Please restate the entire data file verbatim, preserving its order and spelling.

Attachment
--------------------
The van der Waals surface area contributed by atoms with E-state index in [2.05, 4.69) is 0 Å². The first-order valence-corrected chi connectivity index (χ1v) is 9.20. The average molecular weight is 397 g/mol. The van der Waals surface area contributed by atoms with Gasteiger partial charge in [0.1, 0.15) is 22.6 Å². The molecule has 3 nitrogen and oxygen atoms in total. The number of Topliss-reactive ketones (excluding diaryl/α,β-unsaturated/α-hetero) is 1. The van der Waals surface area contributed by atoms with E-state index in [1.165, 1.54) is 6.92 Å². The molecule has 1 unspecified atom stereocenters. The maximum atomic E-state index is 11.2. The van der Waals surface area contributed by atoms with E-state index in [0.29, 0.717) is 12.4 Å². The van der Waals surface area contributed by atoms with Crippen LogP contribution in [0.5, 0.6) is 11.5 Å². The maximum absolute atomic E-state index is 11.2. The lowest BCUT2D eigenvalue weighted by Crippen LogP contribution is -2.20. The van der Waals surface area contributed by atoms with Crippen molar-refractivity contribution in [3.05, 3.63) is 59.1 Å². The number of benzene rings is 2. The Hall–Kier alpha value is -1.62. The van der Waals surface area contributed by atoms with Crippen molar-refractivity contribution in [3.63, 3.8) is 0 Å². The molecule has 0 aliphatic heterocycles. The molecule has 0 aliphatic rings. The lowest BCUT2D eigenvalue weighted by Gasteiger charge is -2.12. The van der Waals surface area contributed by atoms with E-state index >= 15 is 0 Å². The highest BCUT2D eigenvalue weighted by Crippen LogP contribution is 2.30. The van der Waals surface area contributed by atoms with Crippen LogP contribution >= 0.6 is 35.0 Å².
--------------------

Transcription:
The van der Waals surface area contributed by atoms with E-state index in [2.05, 4.69) is 0 Å². The first-order valence-corrected chi connectivity index (χ1v) is 9.20. The average molecular weight is 397 g/mol. The van der Waals surface area contributed by atoms with Gasteiger partial charge in [0.1, 0.15) is 22.6 Å². The molecule has 3 nitrogen and oxygen atoms in total. The number of Topliss-reactive ketones (excluding diaryl/α,β-unsaturated/α-hetero) is 1. The van der Waals surface area contributed by atoms with E-state index in [1.165, 1.54) is 6.92 Å². The molecule has 1 unspecified atom stereocenters. The maximum atomic E-state index is 11.2. The van der Waals surface area contributed by atoms with E-state index in [0.29, 0.717) is 12.4 Å². The van der Waals surface area contributed by atoms with Crippen LogP contribution in [0.5, 0.6) is 11.5 Å². The maximum absolute atomic E-state index is 11.2. The lowest BCUT2D eigenvalue weighted by Crippen LogP contribution is -2.20. The van der Waals surface area contributed by atoms with Crippen molar-refractivity contribution in [3.05, 3.63) is 59.1 Å². The number of benzene rings is 2. The Hall–Kier alpha value is -1.62. The van der Waals surface area contributed by atoms with Crippen molar-refractivity contribution in [3.63, 3.8) is 0 Å². The molecule has 0 aliphatic heterocycles. The molecule has 0 aliphatic rings. The lowest BCUT2D eigenvalue weighted by Gasteiger charge is -2.12. The van der Waals surface area contributed by atoms with E-state index >= 15 is 0 Å². The highest BCUT2D eigenvalue weighted by Crippen LogP contribution is 2.30. The van der Waals surface area contributed by atoms with Crippen LogP contribution >= 0.6 is 35.0 Å².